SunAh M Laybourn, PhD is an Assistant Professor of Sociology at the University of Memphis, an Affiliate Faculty Member for the Center for Workplace Diversity & Inclusion, Affiliate Faculty Member in the International and Global Studies Department, and an Academic Research Fellow of the Benjamin L. Hooks Institute for Social Change. She formerly served as the co-lead facilitator for the National Civil Rights Museum’s Unpacking Racism for Action six-month cohort program. SunAh received her PhD in Sociology from the University of Maryland (2018). Her research examines questions of race, identity, and belonging. She is the co-author of Diversity in Black-Greek Letter Organizations: Breaking the Line (Routledge 2018). Her work has been published in Social Problems, Sociology of Race & Ethnicity, Racial & Ethnic Studies, and Asian Pacific American Law Journal, among others.

SunAh’s latest book, Out of Place: The Lives of Korean Adoptee Immigrants (New York University Press, January 2024) examines immigration, citizenship, and belonging through the case of Korean transnational transracial adoptees. Since the early 1950s, over 125,000 Korean children have been adopted in the United States, primarily by white families. Despite being legally adopted, Korean adoptees routinely experience refusals of belonging, whether by state agents, laws, and regulations, in everyday interactions, or even through media portrayals that render them invisible. In Out of Place, SunAh M Laybourn, herself a Korean adoptee, examines this long-term journey, with a particular focus on the race-making process and the contradictions inherent to the model minority myth.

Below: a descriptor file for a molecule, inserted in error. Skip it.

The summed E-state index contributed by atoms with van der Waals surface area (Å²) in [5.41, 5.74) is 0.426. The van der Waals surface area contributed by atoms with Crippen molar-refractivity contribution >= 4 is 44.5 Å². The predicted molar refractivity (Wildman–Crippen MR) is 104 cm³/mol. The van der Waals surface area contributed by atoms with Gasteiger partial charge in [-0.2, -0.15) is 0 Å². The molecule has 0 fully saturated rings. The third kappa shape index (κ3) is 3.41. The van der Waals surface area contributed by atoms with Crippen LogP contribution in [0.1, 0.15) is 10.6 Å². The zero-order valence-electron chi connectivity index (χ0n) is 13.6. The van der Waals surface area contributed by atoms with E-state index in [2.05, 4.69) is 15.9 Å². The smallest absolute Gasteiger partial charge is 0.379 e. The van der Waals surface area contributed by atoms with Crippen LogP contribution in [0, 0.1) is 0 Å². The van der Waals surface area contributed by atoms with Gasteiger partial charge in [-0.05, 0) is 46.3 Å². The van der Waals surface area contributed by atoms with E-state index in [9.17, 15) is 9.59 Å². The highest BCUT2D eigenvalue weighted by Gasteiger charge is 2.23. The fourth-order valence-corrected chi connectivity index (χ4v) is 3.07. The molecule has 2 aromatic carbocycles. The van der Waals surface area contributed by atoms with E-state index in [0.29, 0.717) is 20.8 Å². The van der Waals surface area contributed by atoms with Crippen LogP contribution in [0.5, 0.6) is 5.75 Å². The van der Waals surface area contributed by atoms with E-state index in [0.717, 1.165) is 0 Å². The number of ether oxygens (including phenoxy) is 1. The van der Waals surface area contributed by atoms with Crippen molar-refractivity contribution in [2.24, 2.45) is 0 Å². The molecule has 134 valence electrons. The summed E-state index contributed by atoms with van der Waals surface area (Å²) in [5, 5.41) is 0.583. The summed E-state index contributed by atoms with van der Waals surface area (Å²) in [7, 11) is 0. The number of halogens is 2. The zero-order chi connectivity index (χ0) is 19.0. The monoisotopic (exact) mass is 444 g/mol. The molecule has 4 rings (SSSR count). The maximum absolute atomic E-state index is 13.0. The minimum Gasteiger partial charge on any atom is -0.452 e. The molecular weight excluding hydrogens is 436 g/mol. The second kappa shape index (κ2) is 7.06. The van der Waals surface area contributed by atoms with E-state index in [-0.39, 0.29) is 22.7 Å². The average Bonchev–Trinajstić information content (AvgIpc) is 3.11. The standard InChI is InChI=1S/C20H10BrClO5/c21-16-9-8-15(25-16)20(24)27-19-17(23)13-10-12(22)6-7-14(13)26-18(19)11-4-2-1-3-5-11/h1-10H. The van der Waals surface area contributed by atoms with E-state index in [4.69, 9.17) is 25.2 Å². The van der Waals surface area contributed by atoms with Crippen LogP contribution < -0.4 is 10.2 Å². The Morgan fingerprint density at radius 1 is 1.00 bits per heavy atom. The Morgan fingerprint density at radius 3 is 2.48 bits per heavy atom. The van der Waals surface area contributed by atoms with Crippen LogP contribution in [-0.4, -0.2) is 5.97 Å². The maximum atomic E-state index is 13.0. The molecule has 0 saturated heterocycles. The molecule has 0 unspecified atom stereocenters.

Currently, SunAh is working two projects that examine the Asian American race-making process: 1.) Asian American in/visibility within sociological research on race and racism; and 2.) Historically Black Colleges and Universities’ enrollment of and approach towards Japanese Americans during the immediate post-internment period.

Outside of academia, SunAh serves as conference co-chair for the Korean American Adoptee Adoptive Family Network’s annual conference, and she is the organizer of Asian American & Pacific Islander Heritage Month Memphis, which in 2023 became Memphis’s first month-long celebration of the heritage month. She is the host of WYXR 91.7FM’s Let’s Grab Coffee, a weekly radio show featuring experts from around the world, who are investigating our most pressing social issues and common curiosities. SunAh enjoys a good cup of coffee, French croissants, and tending to her plants (30 and counting).

*pronunciation: sahn-aah lay-bȯrn